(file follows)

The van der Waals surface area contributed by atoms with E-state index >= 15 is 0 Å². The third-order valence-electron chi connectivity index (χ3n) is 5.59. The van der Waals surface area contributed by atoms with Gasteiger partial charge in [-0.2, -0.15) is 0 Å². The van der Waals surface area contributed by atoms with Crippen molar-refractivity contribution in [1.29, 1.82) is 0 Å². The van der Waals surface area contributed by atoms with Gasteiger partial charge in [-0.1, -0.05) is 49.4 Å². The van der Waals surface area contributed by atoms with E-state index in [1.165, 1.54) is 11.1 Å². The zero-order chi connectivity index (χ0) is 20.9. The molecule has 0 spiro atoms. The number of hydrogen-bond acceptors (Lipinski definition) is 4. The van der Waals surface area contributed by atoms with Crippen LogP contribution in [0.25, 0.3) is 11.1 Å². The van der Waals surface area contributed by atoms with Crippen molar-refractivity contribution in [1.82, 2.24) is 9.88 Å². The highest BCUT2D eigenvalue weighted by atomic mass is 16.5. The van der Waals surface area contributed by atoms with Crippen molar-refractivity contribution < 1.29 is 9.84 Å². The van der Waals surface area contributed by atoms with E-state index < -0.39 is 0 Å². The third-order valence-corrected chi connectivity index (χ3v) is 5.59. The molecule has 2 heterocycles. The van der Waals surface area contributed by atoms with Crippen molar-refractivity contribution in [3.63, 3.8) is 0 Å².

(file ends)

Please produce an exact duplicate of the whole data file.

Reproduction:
The van der Waals surface area contributed by atoms with E-state index >= 15 is 0 Å². The third-order valence-electron chi connectivity index (χ3n) is 5.59. The van der Waals surface area contributed by atoms with Gasteiger partial charge in [-0.2, -0.15) is 0 Å². The van der Waals surface area contributed by atoms with Crippen molar-refractivity contribution in [1.29, 1.82) is 0 Å². The van der Waals surface area contributed by atoms with Gasteiger partial charge in [-0.1, -0.05) is 49.4 Å². The van der Waals surface area contributed by atoms with E-state index in [1.165, 1.54) is 11.1 Å². The zero-order chi connectivity index (χ0) is 20.9. The molecule has 0 spiro atoms. The number of hydrogen-bond acceptors (Lipinski definition) is 4. The van der Waals surface area contributed by atoms with Crippen LogP contribution in [0.25, 0.3) is 11.1 Å². The van der Waals surface area contributed by atoms with Crippen molar-refractivity contribution in [1.82, 2.24) is 9.88 Å². The highest BCUT2D eigenvalue weighted by atomic mass is 16.5. The van der Waals surface area contributed by atoms with Crippen molar-refractivity contribution < 1.29 is 9.84 Å². The van der Waals surface area contributed by atoms with E-state index < -0.39 is 0 Å². The third-order valence-corrected chi connectivity index (χ3v) is 5.59. The molecule has 2 heterocycles. The van der Waals surface area contributed by atoms with Crippen molar-refractivity contribution in [3.63, 3.8) is 0 Å².